The Practice Chanter

Parts of the practice chanter

Being able to identify the parts of the Practice Chanter is a requirement for SCQF Level 2
  1. It is either made of plastic or wood. Chanters made by the better manufacturers have the maker’s name engraved on the lower half of the chanter between the joint and the high G hole. Only well made chanters will be in tune with itself.
  2. To check a chanter, look in the bores. The inside should be smooth. Also, try playing a reed, and check the pitch of each note to the others. Some reeds may not tune in a certain chanter, but most reeds should.
  3. When buying a chanter, there is no point in buying a model with ivory and silver finishings as that only adds to the cost without improving the sound.
  4. There are half sized chanters on the market. There is no point in buying them. A person quickly becomes used to stretching their fingers to cover the holes of the full sized chanter. Besides, if the learner gets used to the half size chanter, then he or she has to relearn hole spacing for the bagpipe chanter.



The Mouthpiece is where the lips wrap around and through which air is blown. On most (plastic) practice chanters the mouthpiece is molded onto the top section. On wooden chanters, the mouthpiece is generally plastic and the top section wood.

The top section connects to the bottom section on the pin. It covers the reed completely, and air flows from the mouthpiece through the top section to and through the reed.


The blades of the reed is what vibrates causing the sound. The blades sit in the staple and the staple and blades are wrapped with hemp.

Bottom Section

The bottom section contains the finger holes. It also contains the pin (joint) on which the top section is attached.

The Sole is ornamental, on the bottom of the chanter. It helps prevents wooden chanters from splitting. It also raises the chanter up off of the table (when resting on a table) which allows sound to escape.


Practice Chanter Maintenance

Being able to maintain your Practice Chanter is a requirement for SCQF Level 3

Also see Care and Cleaning of your practice chanter

Weakening or Strengthening the Practice Chanter Reed

To make the reed harder to blow, we curve the blades (pinch the sides).

To make the reed easier to blow we flatten the blades (pinch the middle top of the blades).

Making the Practice Chanter Reed sharper or flatter

To make a note sharper, you need to shorten the tube. One way to do this is to push the reed in slightly.

To make a note flatter, you need to lengthen the tube. One way to do this is to pull the reed out slightly.

Care, Cleaning and Storage of the practice chanter

Care, Cleaning and Storage of the Practice Chanter

Practice chanters are sensitive to extreme temperatures.

  • Don’t leave them in your vehicle during the hottest days of the summer or coldest days of the winter.
    • Heat will melt the plastic chanters and reeds.
    • Cold will make both plastic and wood chanters brittle allowing them to break easily.

Materials Needed

  • Practice Chanter
  • Hemp
  • Parafin Wax
  • Scissors or knife (cutting hemp)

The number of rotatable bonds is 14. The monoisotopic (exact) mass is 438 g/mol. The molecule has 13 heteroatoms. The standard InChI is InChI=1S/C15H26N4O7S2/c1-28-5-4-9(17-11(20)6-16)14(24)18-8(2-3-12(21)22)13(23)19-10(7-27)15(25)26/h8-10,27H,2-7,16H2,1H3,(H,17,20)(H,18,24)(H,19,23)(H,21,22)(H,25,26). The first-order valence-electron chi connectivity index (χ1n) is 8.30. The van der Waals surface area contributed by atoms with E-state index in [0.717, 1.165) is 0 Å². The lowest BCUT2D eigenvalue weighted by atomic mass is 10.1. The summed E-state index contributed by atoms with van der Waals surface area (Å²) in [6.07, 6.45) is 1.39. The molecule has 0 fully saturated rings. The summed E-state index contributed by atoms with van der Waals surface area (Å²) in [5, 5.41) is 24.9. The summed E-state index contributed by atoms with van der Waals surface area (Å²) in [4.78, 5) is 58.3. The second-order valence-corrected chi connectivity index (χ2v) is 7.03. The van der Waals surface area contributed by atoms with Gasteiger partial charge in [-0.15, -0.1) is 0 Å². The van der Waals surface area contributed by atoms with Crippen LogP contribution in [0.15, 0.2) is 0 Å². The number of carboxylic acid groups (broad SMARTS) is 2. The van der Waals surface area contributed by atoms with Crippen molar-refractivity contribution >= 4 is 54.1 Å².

• Cloth/pull through

Disassembling the practice chanter

Make sure you always separate joints by grabbing onto the top and bottom of the joint immediately beside the joint before you twist. DO NOT leave a great space between your hands. The stress of the twisting motion can cause the chanter (or other part like a drone) to break, especially if it is wood.

Hemping the joint

On the newer practice chanters that are plastic, they usually have rubber o-rings for sealing the joint so hemping isn’t normally required. However, on wooden chanters it is required. Due to the air pressure required for the reed to sound, we need to ensure that the joint between the top section and the bottom section is as airtight as possible. This is accomplished by wrapping the pin with hemp. The hemp is coated with paraffin or bees wax to help make the hemp water resistent so that it doesn’t rot. The hemp also helps prevent the hemp from spinning on the pin.

To hemp the joint:

Form a loop with the hemp. The top of the loop is at one end of the pin and the free end of the loop is at the other. At the free end, start wrapping the pin with hemp by filling in the grooves (practice chanters that need to be hemped will have grooves). Once you have wrapped to the loop end, you insert the running end of the hemp through the loop, and then pull it under the wrappings by pulling on the free end of the hemp.

Continue adding layers of hemp as required such that the top section will fit snugly on the bottom section.

NOTE: If you haven’t used pre-waxed hemp, you will need to wax each layer of hemp as you have finished the layer.

Removing Moisture from the practice chanter

Wipe down the outside of the chanter.

Wipe down the seat and around the pin (inner part of joint).

Insert your cloth up into the upper section of the chanter to absorb moisture that may be in the chanter.

You may also need to hold the bottom section upside down so that moisture drains from the chanter.

Removing Moisture from the reed

Wipe down the reed.

If there is moisture in the reed (it makes a gurgling sound when played) you can blow from the staple end of the reed and this will blow most of the moisture out of the reed.

Cleaning the practice chanter

Don’t use harsh chemicals on your chanter. Usually wiping the chanter down swill suffice, but if that isn’t sufficient, use luke warm water with a very mild soap.

Assembling the practice chanter

Carefully line up the base section and the top section. Ensuring that you don’t scrape the reed on the inside of the top section, insert the base into the top so that the pin on the base is snugly in the top.

Storing the practice chanter

Store your practice chanter in a cool dry location. I usually store my chanter in my pipe case.